David Cameron must unlock the spirit of his postwar predecessors to get the housing market back on track. 

In the 1955 election, Anthony Eden described turning Britain into a “property-owning democracy” as his – and by extension, the Conservative Party’s – overarching mission.

60 years later, what’s changed? Then, as now, an Old Etonian sits in Downing Street. Then, as now, Labour are badly riven between left and right, with their last stay in government widely believed – by their activists at least – to have been a disappointment. Then as now, few commentators seriously believe the Tories will be out of power any time soon.

But as for a property-owning democracy? That’s going less well.

When Eden won in 1955, around a third of people owned their own homes. By the time the Conservative government gave way to Harold Wilson in 1964, 42 per cent of households were owner-occupiers.

That kicked off a long period – from the mid-50s right until the fall of the Berlin Wall – in which home ownership increased, before staying roughly flat at 70 per cent of the population from 1991 to 2001.

But over the course of the next decade, for the first time in over a hundred years, the proportion of owner-occupiers went to into reverse. Just 64 percent of households were owner-occupier in 2011. No-one seriously believes that number will have gone anywhere other than down by the time of the next census in 2021. Most troublingly, in London – which, for the most part, gives us a fairly accurate idea of what the demographics of Britain as a whole will be in 30 years’ time – more than half of households are now renters.

What’s gone wrong?

In short, property prices have shot out of reach of increasing numbers of people. The British housing market increasingly gets a failing grade at “Social Contract 101”: could someone, without a backstop of parental or family capital, entering the workforce today, working full-time, seriously hope to retire in 50 years in their own home with their mortgage paid off?

It’s useful to compare and contrast the policy levers of those two Old Etonians, Eden and Cameron. Cameron, so far, has favoured demand-side solutions: Help to Buy and the new Help to Buy ISA.

To take the second, newer of those two policy innovations first: the Help to Buy ISA. Does it work?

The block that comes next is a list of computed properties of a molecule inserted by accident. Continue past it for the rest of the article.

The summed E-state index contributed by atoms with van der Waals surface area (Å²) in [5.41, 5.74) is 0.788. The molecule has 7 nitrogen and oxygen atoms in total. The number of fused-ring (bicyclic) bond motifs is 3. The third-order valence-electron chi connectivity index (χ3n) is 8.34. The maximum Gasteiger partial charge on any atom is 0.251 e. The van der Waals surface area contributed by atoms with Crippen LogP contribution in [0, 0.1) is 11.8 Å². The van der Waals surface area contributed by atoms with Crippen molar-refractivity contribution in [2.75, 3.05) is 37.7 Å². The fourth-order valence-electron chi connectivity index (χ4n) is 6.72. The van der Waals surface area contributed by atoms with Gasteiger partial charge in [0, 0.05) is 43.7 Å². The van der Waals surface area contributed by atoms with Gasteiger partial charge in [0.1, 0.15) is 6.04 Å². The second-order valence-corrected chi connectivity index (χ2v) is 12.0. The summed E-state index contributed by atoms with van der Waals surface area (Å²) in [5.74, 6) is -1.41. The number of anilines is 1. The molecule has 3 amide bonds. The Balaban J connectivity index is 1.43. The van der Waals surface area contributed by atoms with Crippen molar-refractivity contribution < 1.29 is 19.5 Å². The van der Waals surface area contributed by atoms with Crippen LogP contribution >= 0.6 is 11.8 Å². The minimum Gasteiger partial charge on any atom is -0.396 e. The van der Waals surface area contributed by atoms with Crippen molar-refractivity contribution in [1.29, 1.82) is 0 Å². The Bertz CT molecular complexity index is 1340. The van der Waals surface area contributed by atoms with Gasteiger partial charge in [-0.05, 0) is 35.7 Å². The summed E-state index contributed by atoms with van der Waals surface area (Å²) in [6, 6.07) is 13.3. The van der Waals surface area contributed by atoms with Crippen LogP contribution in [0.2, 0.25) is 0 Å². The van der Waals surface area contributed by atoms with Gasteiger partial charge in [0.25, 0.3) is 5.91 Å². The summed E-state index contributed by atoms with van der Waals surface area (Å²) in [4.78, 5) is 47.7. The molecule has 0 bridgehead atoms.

Well, if you are a pre-existing saver – you can’t use the Help to Buy ISA for another tax year. And you have to stop putting money into any existing ISAs. So anyone putting a little aside at the moment – not going to feel the benefit of a Help to Buy ISA.

And anyone solely reliant on a Help to Buy ISA – the most you can benefit from, if you are single, it is an extra three grand from the government. This is not going to shift any houses any time soon.

What it is is a bung for the only working-age demographic to have done well out of the Coalition: dual-earner couples with no children earning above average income.

What about Help to Buy itself? At the margins, Help to Buy is helping some people achieve completions – while driving up the big disincentive to home ownership in the shape of prices – and creating sub-prime style risks for the taxpayer in future.

Eden, in contrast, preferred supply-side policies: his government, like every peacetime government from Baldwin until Thatcher’s it was a housebuilding government.

Why are house prices so high? Because there aren’t enough of them. The sector is over-regulated, underprovided, there isn’t enough housing either for social lets or for buyers. And until today’s Conservatives rediscover the spirit of Eden, that is unlikely to change.

I was at a Conservative party fringe (I was on the far left, both in terms of seating and politics).This is what I said, minus the ums, the ahs, and the moment my screensaver kicked in.

Stephen Bush is editor of the Staggers, the New Statesman’s political blog.